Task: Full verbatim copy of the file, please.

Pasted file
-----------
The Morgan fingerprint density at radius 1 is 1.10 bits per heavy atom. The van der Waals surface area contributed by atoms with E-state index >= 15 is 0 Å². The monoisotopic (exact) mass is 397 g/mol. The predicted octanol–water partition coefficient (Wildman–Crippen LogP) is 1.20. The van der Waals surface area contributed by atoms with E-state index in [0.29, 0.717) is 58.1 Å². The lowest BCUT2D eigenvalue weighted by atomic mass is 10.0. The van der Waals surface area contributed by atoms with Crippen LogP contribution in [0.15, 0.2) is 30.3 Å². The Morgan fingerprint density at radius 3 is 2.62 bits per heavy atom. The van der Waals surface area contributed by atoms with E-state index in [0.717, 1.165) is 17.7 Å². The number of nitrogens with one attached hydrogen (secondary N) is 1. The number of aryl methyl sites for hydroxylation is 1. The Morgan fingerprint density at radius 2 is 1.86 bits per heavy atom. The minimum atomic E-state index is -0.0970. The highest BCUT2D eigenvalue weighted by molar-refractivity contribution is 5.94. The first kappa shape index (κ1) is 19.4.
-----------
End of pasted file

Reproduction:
The Morgan fingerprint density at radius 1 is 1.10 bits per heavy atom. The van der Waals surface area contributed by atoms with E-state index >= 15 is 0 Å². The monoisotopic (exact) mass is 397 g/mol. The predicted octanol–water partition coefficient (Wildman–Crippen LogP) is 1.20. The van der Waals surface area contributed by atoms with E-state index in [0.29, 0.717) is 58.1 Å². The lowest BCUT2D eigenvalue weighted by atomic mass is 10.0. The van der Waals surface area contributed by atoms with Crippen LogP contribution in [0.15, 0.2) is 30.3 Å². The Morgan fingerprint density at radius 3 is 2.62 bits per heavy atom. The van der Waals surface area contributed by atoms with E-state index in [0.717, 1.165) is 17.7 Å². The number of nitrogens with one attached hydrogen (secondary N) is 1. The number of aryl methyl sites for hydroxylation is 1. The Morgan fingerprint density at radius 2 is 1.86 bits per heavy atom. The minimum atomic E-state index is -0.0970. The highest BCUT2D eigenvalue weighted by molar-refractivity contribution is 5.94. The first kappa shape index (κ1) is 19.4.